298.—(1) When a company has been wound up and is about to be dissolved, the books and papers of the company and of the liquidators may be disposed of as follows, that is to say : —

(a)   in the case of a winding up by the court in such way as the court directs ;

(b)   in the case of a members' voluntary winding up, in such way as a general meeting of the company by ordinary resolution directs, and, in the case of a creditors' voluntary winding up, in such way as the committee of inspection or, if there is no such committee, as a meeting of the creditors of the company by resolution, may direct.

(2)  After five years from the dissolution of the company no responsibility shall rest on the company, the liquidators, or any person to whom the custody of the books and papers has been committed, by reason of any book or paper not being forthcoming to any person claiming to be interested therein.

(3)  Provision may be made by regulations for enabling the court to prevent, for such period (not exceeding five years from the dissolution of the company) as the court thinks proper, the destruction of the books and papers of a company which has been wound up, and for enabling any shareholder, contributory, creditor or debenture holder of the company to make representations in respect thereof fo the court.

(4) If any person acts in contravention of any regulations made for the purposes of this section or of any direction of the court thereunder, he shall be liable to a fine of one thousand rupees.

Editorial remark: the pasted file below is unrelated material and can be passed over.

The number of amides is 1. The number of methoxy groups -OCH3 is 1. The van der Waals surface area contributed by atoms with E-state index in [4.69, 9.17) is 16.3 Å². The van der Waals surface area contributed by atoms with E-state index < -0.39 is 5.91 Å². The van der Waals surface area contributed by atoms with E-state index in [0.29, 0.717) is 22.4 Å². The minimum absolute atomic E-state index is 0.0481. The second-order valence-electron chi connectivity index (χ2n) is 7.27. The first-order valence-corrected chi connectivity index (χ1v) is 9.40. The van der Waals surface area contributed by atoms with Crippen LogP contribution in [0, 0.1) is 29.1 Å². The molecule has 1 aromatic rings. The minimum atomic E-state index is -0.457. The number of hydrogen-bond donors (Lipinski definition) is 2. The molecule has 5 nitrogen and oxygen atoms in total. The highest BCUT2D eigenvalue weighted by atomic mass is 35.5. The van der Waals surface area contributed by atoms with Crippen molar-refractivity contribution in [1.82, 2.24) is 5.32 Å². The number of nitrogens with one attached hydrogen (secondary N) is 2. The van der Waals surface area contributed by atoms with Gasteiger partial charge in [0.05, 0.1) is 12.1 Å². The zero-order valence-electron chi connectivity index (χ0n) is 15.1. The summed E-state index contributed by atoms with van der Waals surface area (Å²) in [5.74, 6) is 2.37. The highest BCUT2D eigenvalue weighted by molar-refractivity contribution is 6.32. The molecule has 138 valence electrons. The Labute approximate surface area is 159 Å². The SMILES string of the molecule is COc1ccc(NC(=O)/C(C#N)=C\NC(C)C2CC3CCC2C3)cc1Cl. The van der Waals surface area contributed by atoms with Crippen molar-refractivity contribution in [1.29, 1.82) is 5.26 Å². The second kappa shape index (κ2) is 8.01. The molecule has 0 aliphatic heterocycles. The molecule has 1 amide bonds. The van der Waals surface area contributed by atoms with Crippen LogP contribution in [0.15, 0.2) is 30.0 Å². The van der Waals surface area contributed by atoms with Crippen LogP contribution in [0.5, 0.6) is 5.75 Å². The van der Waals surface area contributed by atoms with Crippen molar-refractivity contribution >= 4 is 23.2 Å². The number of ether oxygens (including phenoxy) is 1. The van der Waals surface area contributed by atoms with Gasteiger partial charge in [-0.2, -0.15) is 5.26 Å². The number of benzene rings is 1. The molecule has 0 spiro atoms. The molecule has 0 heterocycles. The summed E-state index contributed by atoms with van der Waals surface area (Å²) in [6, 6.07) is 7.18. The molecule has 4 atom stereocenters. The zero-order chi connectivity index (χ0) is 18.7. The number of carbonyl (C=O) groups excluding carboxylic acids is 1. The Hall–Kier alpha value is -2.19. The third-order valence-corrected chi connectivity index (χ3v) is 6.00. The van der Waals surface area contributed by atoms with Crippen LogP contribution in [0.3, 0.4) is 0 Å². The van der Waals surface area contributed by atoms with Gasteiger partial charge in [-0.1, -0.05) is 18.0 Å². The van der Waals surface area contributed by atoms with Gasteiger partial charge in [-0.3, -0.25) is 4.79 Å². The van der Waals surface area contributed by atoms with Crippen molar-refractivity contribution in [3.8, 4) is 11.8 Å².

299.—(1) If, where a company is being wound up, the winding up is not concluded within one year after its commencement, the liquidator shall, at such intervals as may be prescribed, until the winding up is concluded, send to the Registrar a statement in the prescribed form and containing the prescribed, particulars with respect to the proceedings in and position of the liquidation.

(2)  Any person stating himself in writing to be a shareholder, contributory, creditor or debenture holder of the company shall be entitled, by himself or by his agent, at all reasonable times, on payment of the prescribed fee, to inspect the statement, and to receive a copy thereof or extract therefrom.

(3)  If a liquidator fails to comply with this section, he slvdl be li/ible to a fine of one hundred rupees for each day during which the default continues.

300.—(1) If it appears either from any statement sent to the Registrar under section 299 or otherwise that a liquidator has in his possession or under his control any money representing unclaimed or undistributed assets of the company which have remained unclaimed or undistributed for six months after the date of their receipts, the liquidator shall forthwUh pay the said money into court, and shall be entitled to the prescribed certificate of receipt for the money so paid, and that certificate shall be an effectual discharge to him in respect thereof.

(2) Any person claiming to be entitled to any money paid into court in pursuance of this section may apply to the court for payment thereof, and the court may, on a certificate by the liquidator that the person claiming is entitled, make an order for the payment to that person of the sum due.